With Independence Day occurring at a tumultuous time marked by a global pandemic and a national crisis over racial injustice, Climate gave local contributors carte blanche to write their perspectives on what makes America special. We will be publishing our contributors’ American Stories now through July 4. Keep an eye out for these unique and personal pieces.
My wife Dagmar came to America when she was a teenager, along with her brother and parents. Her stepfather was a political refugee after the second World War and needed a country where he could rebuild his life. Luckily for me, he chose America.
When the family decided to become citizens, my wife demurred. She had left lifelong friends behind in Austria and her hometown was very close to her heart. Several years later, when she realized how much she loved living in this country, she made the choice to become a citizen. Like her parents, she became a committed patriot in her new home.
I enjoy trips to Austria and interacting with friends and family there on frequent visits. I could live comfortably in that culture, but that is the key term—comfortably. Her country is like a friendly grandparent—people speak politely to one another, the streets are safe, the arts are held in high esteem, one’s life options stretch out foreseeably into the future, daily life is structured by traditions (but less and less by religion). It is comfortable … but a bit predictable.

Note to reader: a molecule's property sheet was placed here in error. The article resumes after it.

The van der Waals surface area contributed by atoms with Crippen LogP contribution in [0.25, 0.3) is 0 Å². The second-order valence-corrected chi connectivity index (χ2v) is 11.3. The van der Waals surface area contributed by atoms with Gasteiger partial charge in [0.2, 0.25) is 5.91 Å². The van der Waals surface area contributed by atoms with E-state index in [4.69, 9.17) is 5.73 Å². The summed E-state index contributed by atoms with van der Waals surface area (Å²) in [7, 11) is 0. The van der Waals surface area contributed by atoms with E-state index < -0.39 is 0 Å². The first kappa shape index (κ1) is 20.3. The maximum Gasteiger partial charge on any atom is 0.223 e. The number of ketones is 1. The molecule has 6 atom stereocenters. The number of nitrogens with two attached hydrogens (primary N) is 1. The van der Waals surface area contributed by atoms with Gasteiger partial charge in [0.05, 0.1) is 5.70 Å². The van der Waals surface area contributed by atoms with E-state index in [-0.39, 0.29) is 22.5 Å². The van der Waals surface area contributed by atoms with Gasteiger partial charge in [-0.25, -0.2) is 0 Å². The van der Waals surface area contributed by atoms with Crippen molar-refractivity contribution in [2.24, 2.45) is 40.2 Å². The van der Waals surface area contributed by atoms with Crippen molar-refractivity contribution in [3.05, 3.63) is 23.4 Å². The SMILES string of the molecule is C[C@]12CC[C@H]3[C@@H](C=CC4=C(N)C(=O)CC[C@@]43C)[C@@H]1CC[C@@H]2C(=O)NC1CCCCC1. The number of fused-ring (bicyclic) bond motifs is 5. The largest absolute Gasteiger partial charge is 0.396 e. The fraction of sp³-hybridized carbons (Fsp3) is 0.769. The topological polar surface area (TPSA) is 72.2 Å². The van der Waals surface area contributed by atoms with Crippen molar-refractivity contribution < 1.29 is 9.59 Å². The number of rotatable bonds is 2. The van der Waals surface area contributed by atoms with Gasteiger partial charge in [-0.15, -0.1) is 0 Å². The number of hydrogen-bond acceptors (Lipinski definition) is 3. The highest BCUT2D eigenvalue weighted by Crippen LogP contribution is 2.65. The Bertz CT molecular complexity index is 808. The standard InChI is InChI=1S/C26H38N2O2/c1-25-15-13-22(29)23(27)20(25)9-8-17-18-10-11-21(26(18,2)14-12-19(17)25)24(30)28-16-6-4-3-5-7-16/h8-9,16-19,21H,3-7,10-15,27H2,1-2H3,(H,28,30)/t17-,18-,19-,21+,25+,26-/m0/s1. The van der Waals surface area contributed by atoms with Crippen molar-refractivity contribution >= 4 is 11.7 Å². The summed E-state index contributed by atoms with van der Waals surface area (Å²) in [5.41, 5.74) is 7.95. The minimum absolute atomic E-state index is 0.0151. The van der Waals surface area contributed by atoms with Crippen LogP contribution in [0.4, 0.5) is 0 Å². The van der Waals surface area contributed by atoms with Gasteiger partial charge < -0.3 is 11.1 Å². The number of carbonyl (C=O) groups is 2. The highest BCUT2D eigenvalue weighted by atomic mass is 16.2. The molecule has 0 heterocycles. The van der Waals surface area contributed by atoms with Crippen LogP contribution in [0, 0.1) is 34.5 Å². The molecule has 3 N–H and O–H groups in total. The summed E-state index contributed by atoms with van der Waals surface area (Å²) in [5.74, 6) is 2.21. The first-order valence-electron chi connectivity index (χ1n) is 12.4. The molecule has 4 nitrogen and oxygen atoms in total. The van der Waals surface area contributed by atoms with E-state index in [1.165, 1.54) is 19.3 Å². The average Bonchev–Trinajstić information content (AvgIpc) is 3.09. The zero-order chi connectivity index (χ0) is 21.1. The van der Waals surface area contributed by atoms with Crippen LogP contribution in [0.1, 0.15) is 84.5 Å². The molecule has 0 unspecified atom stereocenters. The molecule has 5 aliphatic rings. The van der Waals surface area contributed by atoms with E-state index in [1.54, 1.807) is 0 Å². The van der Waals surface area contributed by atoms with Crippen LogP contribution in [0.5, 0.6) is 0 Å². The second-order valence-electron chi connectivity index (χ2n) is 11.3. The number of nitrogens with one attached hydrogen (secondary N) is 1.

I prefer the lively, diverse America. People are more open and caring but also sometimes more abrasive. The streets are not as safe but the dangers are easily foreseen and navigated. One can enjoy a huge variety of artistic encounters, or little at all. The options for life are sometimes overwhelming—so many directions and difficult to focus, but so freeing. Some traditions are honored, but there are few, if any, violations of dress or behavior or the “right thing” that cause people to be disturbed. There is a lot of tolerance for diversity and other people.
And religion is still strong in America compared to all of Europe. More people are committed to their faith and the result is an outpouring of generosity that is envied in the world. From the Salvation Army and World Vision, to the local neighborhood place of worship or storefront church, millions of people are daily fed and supported and comforted and helped in practical ways. I am invigorated every day by this America!
Dennis Logie has served Sequoia Christian Church in Redwood City for 56 years, 27 as a paid pastor—and he is still serving. He and his wife brought up two children who attended local schools.